Redux Review 0016: Sierra Nevada Barrel Aged Bigfoot Barleywine Style Ale (2013)


This is a redux review that I’ve been looking forward to for an entire year.

Last year around this time, I reviewed Sierra Nevada’s Barrel Aged Bigfoot Barleywine Style Ale, and gave it 97 points. It went on to become #3 on my Top 25 Beers of 2013 list. It was a classic beer featuring what is best about barrel aged beer: all the coconut, vanilla, and spicy alcohol that you could want coupled with a seriously great base beer, Bigfoot Barleywine, which I have rated 96 points on its own. No slouching here.

A little about Barrel Aged Bigfoot: Matured in whisky barrels, this was a long anticipated beer that was supposed to be released in 2012, but was delayed. 2013 marked the 30th anniversary of normal, everyday Bigfoot, so it was time to bring this particular barreled creature out of hiding. Aged in whisky casks for two years, Sierra says the hops have faded and the addition of wood aging brings forth vanilla, coconut, and raisins. The barrel version sees a hefty increase in ABV (alcohol by volume); regular Bigfoot is 9.6%; the barrel aged is a massive 12.2%. The release was limited, with some states only getting a few cases, and presentation is 750 ml bottles, corked and caged. This beer is actually a blend, as the brewery decided to use multiple types of barrels for aging, which included: bourbon barrels, Tennessee whisky, rye whisky, and single-malt Scotch.

Here’s exactly what I thought in my first review:


Appearance: 14 of 15 points
Aroma: 15 of 15 points
Flavor and Palate: 34 of 35 points
Drinkability and Overall Experience: 34 of 35 points

Final Score: 97, or classic on my rating scale.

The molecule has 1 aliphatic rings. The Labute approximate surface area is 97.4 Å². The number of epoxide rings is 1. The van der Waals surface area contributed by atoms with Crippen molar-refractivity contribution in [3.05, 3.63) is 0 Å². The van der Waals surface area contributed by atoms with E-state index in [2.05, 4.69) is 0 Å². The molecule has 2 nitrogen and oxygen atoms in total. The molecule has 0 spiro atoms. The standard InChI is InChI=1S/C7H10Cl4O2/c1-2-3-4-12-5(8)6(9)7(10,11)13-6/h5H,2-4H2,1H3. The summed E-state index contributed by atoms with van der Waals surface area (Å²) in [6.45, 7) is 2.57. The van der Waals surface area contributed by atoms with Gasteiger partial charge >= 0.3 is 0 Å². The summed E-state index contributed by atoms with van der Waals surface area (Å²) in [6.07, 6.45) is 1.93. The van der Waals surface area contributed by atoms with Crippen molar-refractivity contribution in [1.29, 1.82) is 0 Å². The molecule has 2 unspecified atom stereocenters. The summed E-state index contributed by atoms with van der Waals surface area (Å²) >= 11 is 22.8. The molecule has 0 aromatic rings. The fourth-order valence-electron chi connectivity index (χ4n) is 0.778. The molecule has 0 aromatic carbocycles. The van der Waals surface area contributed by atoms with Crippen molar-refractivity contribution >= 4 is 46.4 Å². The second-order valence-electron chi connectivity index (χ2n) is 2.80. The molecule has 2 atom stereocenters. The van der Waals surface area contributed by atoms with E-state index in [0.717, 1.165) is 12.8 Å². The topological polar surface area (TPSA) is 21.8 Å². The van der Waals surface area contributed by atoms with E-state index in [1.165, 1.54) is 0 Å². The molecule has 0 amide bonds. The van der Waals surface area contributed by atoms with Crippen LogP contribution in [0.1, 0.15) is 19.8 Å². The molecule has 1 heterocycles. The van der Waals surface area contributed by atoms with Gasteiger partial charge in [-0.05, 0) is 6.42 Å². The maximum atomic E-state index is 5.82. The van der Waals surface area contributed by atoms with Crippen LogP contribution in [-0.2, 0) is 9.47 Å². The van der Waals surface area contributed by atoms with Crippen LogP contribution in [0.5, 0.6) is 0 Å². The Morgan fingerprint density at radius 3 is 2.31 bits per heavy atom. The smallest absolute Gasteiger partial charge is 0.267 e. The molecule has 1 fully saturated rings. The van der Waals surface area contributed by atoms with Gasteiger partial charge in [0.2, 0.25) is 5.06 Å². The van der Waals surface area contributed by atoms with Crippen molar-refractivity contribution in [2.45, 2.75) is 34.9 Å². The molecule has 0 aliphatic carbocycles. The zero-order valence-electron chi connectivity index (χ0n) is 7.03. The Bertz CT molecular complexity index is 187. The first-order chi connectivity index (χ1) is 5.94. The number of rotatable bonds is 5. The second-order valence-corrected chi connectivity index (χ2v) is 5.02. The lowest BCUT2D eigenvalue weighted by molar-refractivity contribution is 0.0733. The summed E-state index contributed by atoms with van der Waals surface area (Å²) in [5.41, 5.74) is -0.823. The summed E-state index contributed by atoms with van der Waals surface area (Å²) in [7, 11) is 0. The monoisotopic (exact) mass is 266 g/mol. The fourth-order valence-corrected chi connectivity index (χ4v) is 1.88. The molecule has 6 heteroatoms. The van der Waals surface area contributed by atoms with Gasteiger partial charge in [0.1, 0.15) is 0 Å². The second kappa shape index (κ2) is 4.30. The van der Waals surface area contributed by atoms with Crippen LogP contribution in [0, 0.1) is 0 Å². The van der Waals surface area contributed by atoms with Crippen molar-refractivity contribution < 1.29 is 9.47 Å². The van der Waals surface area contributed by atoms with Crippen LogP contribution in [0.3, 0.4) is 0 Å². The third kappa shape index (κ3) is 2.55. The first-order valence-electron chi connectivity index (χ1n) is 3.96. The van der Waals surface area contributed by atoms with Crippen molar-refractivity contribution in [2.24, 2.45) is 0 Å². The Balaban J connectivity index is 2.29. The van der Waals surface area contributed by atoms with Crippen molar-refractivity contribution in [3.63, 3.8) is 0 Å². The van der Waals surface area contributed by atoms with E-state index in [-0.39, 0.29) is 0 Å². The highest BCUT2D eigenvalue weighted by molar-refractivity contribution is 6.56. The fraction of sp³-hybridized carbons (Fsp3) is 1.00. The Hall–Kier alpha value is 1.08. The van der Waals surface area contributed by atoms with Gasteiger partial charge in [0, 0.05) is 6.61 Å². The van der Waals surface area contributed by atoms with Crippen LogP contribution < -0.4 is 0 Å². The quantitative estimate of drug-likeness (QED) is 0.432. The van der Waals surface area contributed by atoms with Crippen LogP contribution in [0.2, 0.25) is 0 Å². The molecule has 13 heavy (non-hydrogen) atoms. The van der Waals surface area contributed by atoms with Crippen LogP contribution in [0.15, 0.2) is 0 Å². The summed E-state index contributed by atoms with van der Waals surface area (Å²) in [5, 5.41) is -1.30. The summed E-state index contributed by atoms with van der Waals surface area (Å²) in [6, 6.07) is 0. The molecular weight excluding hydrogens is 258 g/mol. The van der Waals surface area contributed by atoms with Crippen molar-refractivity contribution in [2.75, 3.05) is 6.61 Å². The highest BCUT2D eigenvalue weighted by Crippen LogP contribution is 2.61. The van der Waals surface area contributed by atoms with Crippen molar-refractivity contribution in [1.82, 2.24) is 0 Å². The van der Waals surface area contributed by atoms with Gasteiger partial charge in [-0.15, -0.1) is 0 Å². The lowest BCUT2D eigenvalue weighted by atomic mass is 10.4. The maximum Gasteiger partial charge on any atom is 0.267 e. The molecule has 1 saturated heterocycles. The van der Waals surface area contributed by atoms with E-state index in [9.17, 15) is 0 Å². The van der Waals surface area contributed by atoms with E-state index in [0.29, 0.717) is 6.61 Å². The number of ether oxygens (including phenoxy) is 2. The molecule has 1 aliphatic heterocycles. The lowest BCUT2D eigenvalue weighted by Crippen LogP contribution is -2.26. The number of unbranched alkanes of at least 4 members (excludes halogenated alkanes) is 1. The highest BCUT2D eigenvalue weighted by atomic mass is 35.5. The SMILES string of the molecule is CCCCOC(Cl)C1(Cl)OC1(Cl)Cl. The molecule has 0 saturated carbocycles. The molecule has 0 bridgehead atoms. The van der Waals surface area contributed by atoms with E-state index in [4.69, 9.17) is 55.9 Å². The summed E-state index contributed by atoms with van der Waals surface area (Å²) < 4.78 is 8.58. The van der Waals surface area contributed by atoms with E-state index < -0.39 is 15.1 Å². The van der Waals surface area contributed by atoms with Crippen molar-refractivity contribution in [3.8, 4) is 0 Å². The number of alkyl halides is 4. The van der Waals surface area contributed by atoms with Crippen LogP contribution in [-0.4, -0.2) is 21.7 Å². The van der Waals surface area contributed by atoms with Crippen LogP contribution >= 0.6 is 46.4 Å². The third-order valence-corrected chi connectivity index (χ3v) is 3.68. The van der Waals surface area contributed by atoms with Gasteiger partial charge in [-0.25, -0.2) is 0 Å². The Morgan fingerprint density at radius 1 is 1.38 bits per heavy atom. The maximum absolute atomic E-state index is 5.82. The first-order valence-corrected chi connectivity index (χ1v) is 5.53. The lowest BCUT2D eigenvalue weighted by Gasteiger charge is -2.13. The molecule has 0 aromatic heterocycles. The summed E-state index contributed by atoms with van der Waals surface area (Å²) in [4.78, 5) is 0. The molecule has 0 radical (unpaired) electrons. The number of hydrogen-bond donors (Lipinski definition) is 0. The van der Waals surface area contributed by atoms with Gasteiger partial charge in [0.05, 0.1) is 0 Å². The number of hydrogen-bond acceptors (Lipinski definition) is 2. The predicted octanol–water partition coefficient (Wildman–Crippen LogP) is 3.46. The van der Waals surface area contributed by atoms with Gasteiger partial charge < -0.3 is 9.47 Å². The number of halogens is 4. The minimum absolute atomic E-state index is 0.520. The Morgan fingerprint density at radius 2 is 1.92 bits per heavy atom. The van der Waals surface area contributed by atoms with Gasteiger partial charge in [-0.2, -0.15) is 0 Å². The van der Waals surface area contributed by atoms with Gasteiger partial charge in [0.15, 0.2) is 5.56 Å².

So, what has one more year done to this beer, which was already technically two years old when I first sampled it? I find Sierra Nevada’s Bigfoot line of brews to actually be one of the few beers that does indeed age very, very well. Only one way to find out; let’s pop that cork!


Pouring stirred up a very small, soapy, off-white head that diminished rapidly. The beer was a amber-red color, and was quite murky looking; in bright light, it threw off orange highlights and was so cloudy, it was opaque. Although clouded, there weren’t any visible particles or sediment; I did notice a ring of yeast dregs at the bottom of the bottle. Lacing was sparse, only leaving a dot of foam here and there.

The nose is still as spectacular as it was at one year ago — we’ve got heavy notes of bourbon, woodsy oak, vanilla, coconut, and plenty of alcohol. But there is a noticeable oxidation present; that doesn’t deter tons of dark fruit, especially prune, raisin, and plum; and there’s lots of sweetness with burnt sugar and caramel. And although Sierra Nevada says the hops have long faded, there is a bit of sharp grapefruit still in the mix.


Like the nose, the flavors are still all here, just a bit faded. Burnt sugar and plenty of thick caramel kick the taste off, then we’ve got bready notes mixed with vanilla bean, prune, raisin, and coconut. It hangs out here, fairly sweet, until the swallow when the more astringent notes of the barrel begin to show; a big blast of bourbon and oak show up, but they’re a touch faded and hot with significant alcohol. The finish presents a heavy bitterness, lots of sharp, woodsy whiskey, and minor notes of dark fruit and toasted coconut. Barrel Aged Bigfoot his full-bodied, with a medium, creamy mouthfeel.

Yep, this is still a classic beer, but it’s went a touch downhill. Oxidation seems to have faded the barrel flavors, but it hasn’t worked on the alcohol at all; it’s still really strong, which seems to be the exact opposite of what you want when you age a beer. But it’s still super tasty, and as it warms, it gets even better. If you find a bottle, I highly advocate you pick it up.

In redux:

Appearance: 14 of 15 points
Aroma: 15 of 15 points
Flavor and Palate: 33 of 35 points
Drinkability and Overall Experience: 33 of 35 points

Sierra Nevada Barrel Aged Bigfoot Barleywine Style Ale (2013), 95 points. Price: $15.99 US for one 750 ml. corked & caged bottle.



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